3D-Printed ‘Smart’ Biomaterials Respond to Stimuli, Can Degrade on Demand

Researchers at Brown University have demonstrated a 3D-printing technique for fabricating “smart” biomaterials that can respond to stimuli, self-heal, and degrade on demand, paving the way for a number of next-generation medical and other applications.

Researchers at Brown University have demonstrated a 3D-printing technique for fabricating “smart” biomaterials that can respond to stimuli, self-heal, and degrade on demand, paving the way for a number of next-generation medical and other applications.

Ian Wong, an assistant professor in Brown’s School of Engineering, led the research to develop the materials, which uses a new type of printing method and a biomaterial called sodium alginate--a compound derived from seaweed--that acts like a synthetic polymer, he told Design News.

The work demonstrated structures that can be degraded away with a biocompatible chemical trigger, which Wong said could be useful to developing microfluidic devices, creating biomaterials that respond dynamically to stimuli, and in patterning artificial tissue.

“For tissue engineering, it may be possible to print blood vessel-like networks within a biomaterial that stimulate living cells with molecular gradients, flows, and forces,” he said. “In drug delivery, we could control the release of bioactive species by printing reservoirs with specific shapes and degradation rates.”

Wong and his team—which includes graduate student Thomas Valentin, with whom Wong began the work three years ago and who serves as first author--published a report on their work in the journal Lab on a Chip.

 

3D print microstructures

Brown researchers have found a way to 3D print intricate temporary microstructures that can be degraded on demand using a biocompatible chemical trigger. (Source: Wong Lab / Brown University)

 

To fabricate the biomaterials, the team used the type of 3D printing called stereolithography—which uses ultraviolet laser controlled by a computer-aided design system to trace patterns across the surface of a photoactive polymer solution. In the process, the light causes the polymers to link together, forming solid 3D structures from the liquid. The tracing is repeated until an entire object is built from the bottom up.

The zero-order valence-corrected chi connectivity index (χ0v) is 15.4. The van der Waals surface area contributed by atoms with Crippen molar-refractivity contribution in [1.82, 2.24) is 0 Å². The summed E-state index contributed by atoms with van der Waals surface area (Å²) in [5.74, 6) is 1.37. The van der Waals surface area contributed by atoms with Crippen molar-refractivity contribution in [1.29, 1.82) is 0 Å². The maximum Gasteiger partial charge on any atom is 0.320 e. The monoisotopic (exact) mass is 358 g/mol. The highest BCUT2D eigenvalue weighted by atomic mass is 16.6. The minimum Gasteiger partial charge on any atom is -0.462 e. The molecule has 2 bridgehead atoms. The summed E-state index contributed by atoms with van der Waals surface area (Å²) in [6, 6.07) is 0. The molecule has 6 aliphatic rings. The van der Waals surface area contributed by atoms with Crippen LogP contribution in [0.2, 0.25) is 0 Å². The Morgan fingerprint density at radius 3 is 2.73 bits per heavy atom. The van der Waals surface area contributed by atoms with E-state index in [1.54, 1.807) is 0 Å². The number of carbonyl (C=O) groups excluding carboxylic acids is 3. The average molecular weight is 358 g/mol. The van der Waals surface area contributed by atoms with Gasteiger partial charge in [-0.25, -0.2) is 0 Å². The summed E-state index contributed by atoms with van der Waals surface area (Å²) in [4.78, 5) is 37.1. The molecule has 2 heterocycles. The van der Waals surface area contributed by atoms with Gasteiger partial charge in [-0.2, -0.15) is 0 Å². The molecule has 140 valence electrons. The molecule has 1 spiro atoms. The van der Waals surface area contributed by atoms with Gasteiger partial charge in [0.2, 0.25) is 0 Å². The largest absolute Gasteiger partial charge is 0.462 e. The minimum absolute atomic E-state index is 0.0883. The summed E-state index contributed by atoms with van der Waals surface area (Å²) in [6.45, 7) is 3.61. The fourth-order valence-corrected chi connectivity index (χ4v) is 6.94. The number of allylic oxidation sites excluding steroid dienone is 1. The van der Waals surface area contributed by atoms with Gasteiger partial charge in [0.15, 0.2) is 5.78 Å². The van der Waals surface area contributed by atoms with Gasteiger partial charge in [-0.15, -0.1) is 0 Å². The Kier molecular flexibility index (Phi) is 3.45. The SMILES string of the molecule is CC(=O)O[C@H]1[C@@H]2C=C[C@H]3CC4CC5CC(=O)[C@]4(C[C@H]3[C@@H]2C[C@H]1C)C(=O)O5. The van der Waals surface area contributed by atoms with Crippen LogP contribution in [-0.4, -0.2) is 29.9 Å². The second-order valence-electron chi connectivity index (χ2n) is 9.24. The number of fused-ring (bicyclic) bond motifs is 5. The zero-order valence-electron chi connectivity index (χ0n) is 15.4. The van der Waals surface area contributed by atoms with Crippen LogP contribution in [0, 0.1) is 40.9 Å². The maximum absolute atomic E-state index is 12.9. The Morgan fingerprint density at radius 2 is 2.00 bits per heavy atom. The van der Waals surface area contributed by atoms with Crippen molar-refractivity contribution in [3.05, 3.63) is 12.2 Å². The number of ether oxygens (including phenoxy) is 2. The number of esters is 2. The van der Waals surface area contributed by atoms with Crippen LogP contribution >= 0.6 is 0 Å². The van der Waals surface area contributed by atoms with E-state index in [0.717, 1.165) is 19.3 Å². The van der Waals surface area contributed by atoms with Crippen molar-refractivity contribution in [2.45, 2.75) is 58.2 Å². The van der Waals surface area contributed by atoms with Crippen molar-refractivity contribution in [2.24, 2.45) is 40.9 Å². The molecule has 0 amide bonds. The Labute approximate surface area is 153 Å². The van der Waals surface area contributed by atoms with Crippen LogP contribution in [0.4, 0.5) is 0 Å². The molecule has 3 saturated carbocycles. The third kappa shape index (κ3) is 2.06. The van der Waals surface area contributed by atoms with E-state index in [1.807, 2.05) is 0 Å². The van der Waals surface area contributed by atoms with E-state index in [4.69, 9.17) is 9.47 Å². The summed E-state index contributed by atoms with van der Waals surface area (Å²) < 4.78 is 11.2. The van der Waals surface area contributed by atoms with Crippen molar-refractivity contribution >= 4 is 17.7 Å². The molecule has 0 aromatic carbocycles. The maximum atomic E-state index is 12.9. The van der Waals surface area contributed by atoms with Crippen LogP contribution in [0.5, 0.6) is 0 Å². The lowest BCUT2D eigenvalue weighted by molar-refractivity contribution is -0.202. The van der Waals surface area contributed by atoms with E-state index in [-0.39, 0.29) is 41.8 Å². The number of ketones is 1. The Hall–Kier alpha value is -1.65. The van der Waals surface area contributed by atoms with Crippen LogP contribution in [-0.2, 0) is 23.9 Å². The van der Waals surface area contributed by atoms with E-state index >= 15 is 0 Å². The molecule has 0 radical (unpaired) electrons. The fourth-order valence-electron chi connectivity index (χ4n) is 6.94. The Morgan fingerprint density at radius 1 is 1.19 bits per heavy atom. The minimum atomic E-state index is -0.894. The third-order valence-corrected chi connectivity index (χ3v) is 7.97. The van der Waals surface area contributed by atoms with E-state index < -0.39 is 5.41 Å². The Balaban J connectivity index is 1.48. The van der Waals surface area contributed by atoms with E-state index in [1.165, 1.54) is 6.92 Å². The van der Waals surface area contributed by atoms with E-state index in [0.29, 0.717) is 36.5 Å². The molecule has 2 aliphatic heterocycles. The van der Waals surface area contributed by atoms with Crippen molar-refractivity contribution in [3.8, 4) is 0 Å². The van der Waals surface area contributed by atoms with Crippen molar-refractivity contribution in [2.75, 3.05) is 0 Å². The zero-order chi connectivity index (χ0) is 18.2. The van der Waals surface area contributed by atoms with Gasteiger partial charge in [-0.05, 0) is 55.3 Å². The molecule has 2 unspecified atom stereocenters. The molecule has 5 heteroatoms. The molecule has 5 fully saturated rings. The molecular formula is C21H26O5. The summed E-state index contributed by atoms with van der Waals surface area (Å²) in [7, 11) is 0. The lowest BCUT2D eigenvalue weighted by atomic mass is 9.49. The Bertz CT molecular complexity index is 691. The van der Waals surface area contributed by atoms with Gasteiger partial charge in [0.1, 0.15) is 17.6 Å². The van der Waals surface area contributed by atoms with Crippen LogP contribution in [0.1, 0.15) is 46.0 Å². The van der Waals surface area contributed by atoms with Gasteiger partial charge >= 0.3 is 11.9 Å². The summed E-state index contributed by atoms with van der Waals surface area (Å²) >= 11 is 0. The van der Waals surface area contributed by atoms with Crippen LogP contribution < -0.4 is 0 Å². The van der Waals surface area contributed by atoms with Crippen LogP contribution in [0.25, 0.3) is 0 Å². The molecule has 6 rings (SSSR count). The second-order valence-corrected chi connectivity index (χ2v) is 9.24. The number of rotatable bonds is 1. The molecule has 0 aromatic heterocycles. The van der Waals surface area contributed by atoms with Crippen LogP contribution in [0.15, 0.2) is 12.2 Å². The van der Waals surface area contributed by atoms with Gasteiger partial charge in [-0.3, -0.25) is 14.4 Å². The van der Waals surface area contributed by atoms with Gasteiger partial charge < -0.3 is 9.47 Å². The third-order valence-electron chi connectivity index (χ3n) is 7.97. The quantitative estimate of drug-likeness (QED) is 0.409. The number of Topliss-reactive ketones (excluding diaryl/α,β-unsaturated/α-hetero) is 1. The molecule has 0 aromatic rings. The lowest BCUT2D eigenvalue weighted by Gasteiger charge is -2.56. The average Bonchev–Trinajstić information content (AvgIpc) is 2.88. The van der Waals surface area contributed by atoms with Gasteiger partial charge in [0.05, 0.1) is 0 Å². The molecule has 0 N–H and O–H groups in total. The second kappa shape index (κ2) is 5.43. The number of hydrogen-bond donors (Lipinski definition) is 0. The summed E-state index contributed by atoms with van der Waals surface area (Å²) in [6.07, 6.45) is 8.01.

Stereolithographic printing typically uses photoactive polymers that link together with covalent bonds, which are strong but irreversible. In their work, Wong and his colleagues aimed to create structures with potentially reversible ionic bonds, which had never been done before using light-based 3D printing. To achieve their goal, the team made precursor solutions with sodium alginate, which is known to be capable of ionic crosslinking, he said.

“Most light-based 3D printing occurs through covalent crosslinking of polymer resins, but we demonstrate the formation of reversible ionic crosslinks in a seaweed-derived biopolymer called alginate,” Wong explained. “This may permit 3D-printed materials that exhibit ‘smart’ and biomimetic properties such as self-healing or stimuli responsiveness.”

The team showed that alginate could indeed be used in stereolithography and that by using different combinations of ionic salts—such as magnesium, barium, and calcium--they could create structures with varying stiffness, which could in turn be dissolved away at varying rates. The work also showed a number of ways the temporary alginate structures can be applicable.

Wong said that 3D printing is a an inexpensive and quick way to fabricate the biomaterials, giving the researchers the ability to work more freely with them to optimize their application.

“Conventional prototyping and manufacturing are based on lithographic masks, tooling, or dies, which are time-consuming and expensive,” he told Design News. “3D printing allows us to digitally design a biomaterial structure and directly print it. We can rapidly optimize a prototype by going back and forth between the digital design and the printed structure.”

The team plans to continue experimenting with alginate structures to find ways to optimize their strength and stiffness properties, as well as control the pace of degradation, Wong said.

“We have demonstrated a proof-of-concept here, but we are working on improvements, [such as]: Can we improve the print resolution? Can we make the printed structures more mechanically robust?” he said.

Elizabeth Montalbano is a freelance writer who has written about technology and culture for more than 15 years.

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